• Managing the transition to renewable sources of electricity, which will be driven by declining technology costs for generation, storage and grid support,
  • Improving energy productivity using available technologies to reduce household and industrial energy use,
  • Development of low-emission energy exports, such as hydrogen and high-voltage direct current power.

Land use to create a profitable and sustainable mosaic of food, fibre and fuel production, carbon sequestration and biodiversity. This will require:

  • Investment in food and fibre productivity by harnessing digital and genomic technology, as well as using natural assets more efficiently,
  • Participation in new agricultural and environmental markets, such as carbon forestry, to capitalise on Australia’s unique opportunities in global carbon markets,
  • Maintaining, restoring and investing in biodiversity and ecosystem health, which will be necessary to achieve increased productivity.

Culture to encourage more engagement, curiosity, collaboration and solutions, which should be supported by inclusive civic and political institutions. This will require:

  • Rebuilding trust and respect in Australia’s political, business and social institutions,
  • Encouragement of a healthy culture of risk taking, curiosity and an acceptance of fear of failure to support entrepreneurship and innovation,
  • Recognition and inclusion of social and environmental outcomes in decision-making processes.

Comment

Of course, the future is uncertain, and it would be easy to dismiss these scenarios of what Australia will be like in fifty years’ time. But that is to miss the point.

The Australian political debate is notorious for its focus on the short-term – often the very short-term. Even policies that take time to take effect, such as infrastructure investment, are too often determined by short-term political considerations, without proper assessment of their long-term costs and benefits.

This report on the Australian National Outlook instead represents an important attempt to refocus debate on the policy shifts that will most affect Australians’ well-being and the quality of our lives in the long-term.

Certainly, some people will see themselves as immediately disadvantaged by some of the policy shifts. However, it is important to remember that the many of the challenges identified, such as technological and environmental changes, and population growth and ageing, are happening anyway. What matter is the quality of our response, and how people are assisted to adjust to change.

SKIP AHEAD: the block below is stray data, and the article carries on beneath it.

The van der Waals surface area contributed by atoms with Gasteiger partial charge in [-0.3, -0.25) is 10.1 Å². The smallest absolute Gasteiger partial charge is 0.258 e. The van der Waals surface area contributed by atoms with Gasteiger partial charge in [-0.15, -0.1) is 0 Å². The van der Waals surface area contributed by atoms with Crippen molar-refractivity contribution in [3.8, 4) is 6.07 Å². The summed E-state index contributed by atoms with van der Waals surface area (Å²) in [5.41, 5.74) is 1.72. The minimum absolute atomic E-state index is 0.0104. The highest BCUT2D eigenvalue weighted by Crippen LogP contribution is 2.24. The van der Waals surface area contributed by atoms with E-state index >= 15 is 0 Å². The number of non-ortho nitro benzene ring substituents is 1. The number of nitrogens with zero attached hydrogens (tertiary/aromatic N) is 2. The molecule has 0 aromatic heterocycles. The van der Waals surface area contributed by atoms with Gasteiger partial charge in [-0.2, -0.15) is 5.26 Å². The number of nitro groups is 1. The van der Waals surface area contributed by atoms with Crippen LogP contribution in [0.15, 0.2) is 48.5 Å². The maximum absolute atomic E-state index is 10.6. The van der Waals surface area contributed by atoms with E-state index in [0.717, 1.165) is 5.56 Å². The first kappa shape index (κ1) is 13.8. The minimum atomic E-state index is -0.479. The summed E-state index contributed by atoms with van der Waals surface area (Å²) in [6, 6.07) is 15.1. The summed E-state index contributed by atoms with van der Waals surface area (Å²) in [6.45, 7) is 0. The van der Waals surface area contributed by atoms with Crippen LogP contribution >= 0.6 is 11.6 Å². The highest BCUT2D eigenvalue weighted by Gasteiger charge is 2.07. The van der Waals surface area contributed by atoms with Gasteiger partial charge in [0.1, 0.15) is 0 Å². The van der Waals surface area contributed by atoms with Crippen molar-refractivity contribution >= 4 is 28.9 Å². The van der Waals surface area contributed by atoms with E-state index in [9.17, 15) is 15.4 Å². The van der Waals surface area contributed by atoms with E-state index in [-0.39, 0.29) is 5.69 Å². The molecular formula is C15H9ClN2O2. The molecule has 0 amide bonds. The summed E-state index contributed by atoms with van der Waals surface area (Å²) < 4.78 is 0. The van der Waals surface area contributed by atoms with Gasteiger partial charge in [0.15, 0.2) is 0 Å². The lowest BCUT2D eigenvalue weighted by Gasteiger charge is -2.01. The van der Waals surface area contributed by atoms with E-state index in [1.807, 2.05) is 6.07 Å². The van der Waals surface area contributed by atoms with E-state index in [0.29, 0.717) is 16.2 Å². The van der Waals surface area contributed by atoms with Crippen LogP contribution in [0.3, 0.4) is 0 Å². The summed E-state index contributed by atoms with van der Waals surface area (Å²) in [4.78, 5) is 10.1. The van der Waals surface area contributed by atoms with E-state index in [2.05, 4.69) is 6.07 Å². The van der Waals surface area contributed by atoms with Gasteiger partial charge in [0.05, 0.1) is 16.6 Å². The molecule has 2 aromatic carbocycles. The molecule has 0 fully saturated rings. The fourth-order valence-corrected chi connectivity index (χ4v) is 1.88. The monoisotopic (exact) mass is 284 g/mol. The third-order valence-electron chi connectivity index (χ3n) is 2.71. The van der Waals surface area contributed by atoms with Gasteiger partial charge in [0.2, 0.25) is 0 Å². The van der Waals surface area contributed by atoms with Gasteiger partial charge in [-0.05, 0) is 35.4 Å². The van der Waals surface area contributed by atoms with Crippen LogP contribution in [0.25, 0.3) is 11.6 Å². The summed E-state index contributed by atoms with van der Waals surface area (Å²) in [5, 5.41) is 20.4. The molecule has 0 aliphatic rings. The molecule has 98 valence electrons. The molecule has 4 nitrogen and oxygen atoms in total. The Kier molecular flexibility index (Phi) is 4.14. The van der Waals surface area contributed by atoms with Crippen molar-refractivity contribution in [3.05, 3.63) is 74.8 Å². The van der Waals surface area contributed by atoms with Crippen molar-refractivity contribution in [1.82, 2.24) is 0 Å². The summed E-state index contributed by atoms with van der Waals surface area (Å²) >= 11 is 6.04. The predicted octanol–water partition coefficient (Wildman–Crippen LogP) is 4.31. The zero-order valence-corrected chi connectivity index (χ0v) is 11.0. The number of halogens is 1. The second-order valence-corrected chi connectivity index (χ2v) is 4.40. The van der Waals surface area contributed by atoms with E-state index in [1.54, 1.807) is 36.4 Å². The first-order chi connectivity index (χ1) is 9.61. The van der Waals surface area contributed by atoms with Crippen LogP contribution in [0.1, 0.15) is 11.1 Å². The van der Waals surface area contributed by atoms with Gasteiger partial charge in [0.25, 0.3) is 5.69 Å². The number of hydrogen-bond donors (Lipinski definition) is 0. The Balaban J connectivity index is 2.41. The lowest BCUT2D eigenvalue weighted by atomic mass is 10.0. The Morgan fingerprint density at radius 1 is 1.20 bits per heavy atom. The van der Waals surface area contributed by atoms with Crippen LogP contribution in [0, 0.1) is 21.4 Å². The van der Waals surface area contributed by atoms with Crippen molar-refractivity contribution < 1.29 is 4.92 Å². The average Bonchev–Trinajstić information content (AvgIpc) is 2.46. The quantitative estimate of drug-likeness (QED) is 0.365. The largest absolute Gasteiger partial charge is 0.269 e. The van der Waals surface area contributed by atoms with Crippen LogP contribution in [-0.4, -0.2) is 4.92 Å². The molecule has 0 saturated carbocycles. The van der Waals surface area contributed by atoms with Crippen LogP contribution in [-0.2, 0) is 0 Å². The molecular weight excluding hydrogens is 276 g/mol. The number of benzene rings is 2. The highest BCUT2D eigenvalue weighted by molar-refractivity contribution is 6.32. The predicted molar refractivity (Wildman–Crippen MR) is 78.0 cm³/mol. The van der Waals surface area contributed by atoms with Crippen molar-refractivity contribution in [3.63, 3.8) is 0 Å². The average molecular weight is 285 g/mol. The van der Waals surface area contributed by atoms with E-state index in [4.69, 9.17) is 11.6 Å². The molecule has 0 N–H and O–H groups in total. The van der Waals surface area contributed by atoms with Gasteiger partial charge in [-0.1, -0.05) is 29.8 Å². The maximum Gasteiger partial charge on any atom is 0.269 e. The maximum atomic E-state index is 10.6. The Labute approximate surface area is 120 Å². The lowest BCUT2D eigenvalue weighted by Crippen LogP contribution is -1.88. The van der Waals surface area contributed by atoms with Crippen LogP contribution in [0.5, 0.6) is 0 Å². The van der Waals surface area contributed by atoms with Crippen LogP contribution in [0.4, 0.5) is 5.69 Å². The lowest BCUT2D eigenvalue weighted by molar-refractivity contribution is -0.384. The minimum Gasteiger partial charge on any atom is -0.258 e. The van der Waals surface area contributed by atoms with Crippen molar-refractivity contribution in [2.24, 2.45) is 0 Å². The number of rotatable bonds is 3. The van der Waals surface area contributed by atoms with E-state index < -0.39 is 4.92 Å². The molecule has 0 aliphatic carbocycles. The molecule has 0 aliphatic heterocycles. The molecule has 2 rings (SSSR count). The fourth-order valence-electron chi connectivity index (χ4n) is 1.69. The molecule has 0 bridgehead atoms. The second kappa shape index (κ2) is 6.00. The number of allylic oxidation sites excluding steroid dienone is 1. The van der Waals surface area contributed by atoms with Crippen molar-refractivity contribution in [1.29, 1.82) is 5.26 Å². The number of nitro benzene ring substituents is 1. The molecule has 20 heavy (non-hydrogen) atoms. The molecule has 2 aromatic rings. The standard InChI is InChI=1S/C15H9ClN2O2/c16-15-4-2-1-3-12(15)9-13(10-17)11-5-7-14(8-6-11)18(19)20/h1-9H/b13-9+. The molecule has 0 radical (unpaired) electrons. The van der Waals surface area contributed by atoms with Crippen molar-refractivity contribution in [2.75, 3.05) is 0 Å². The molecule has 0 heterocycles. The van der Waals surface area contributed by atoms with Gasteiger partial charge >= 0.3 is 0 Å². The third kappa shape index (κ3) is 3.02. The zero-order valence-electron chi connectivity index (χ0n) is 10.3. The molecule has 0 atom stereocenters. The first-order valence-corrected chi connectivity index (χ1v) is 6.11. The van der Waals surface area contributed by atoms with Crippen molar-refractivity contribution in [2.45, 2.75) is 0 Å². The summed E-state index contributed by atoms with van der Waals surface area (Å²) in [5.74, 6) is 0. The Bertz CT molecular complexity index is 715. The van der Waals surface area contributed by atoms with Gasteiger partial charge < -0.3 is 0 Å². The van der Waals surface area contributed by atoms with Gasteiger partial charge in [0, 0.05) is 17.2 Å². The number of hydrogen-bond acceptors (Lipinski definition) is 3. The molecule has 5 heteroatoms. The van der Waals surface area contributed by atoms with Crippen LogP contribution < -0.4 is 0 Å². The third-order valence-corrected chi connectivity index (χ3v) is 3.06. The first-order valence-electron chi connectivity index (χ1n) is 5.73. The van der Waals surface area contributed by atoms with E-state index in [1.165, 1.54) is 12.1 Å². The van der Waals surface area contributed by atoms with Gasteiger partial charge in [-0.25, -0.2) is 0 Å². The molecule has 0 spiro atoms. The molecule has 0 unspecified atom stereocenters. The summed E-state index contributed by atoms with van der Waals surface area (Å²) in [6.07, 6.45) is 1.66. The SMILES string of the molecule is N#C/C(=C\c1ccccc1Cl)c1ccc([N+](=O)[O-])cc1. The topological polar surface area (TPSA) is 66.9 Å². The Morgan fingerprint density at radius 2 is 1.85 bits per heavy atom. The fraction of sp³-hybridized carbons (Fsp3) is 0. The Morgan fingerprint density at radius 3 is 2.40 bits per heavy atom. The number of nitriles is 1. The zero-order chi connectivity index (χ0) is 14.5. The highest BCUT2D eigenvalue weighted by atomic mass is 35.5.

As the two scenarios in the report show, if we do nothing and continue with business as usual there will be economic growth, but it will come at a cost to many other aspects of our wellbeing. By contrast, I think this report convincingly shows why we should all be better off if Australia seizes the opportunities that are presenting themselves, and makes the recommended policy shifts over time.

Nor should this report come as a shock to most people who have an interest in public policy. What is important to remember is how the different elements of this agenda interact and reinforce each other to achieve what would undoubtedly be a better future for Australia.

In sum, if we want to ensure Australia’s future prosperity, well-being and social cohesion we need to make these policy shifts. As Ken Henry and David Thodey, the joint Chairs of the report group, conclude:

Put simply, we can no longer afford to ignore what we know is coming.”

Michael Keating is a former Head of the Departments of Prime Minister & Cabinet, Finance, and Employment & Industrial Relations. He is presently a Visiting Fellow at the Australian National University.

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2 Responses to MICHAEL KEATING. Australian National Outlook

  1. Greg Bailey says:

    I have not yet read the full report, but Michael’s summary gives an excellent idea of what it is proposing. Besides many intelligent suggestions, my only concern is that it still focusses on economic growth, where a realistic long-term response to the mitigation of anthropogenic climate change suggests that such growth is likely unsustainable. As such it is better to focus on evening out economic inequities–rather than striving for continual growth–which this report seems to want to take seriously.

    he other side of climate change mitigation is a shift towards a reallocation of resources away from the top one percent to the remainder of society and the development of an ethic that defines the human condition not just in terms of material things, but in terms of co-operation, equity and responsibility for others.

  2. Evan Hadkins says:

    The report doesn’t come as a shock to most people.

    It is pretty much what a great many people have been saying for a long time. Nice that the great and the good are finally catching up I suppose.

    The question seems to be: What do we do about the short-termism? I confess that I don’t know.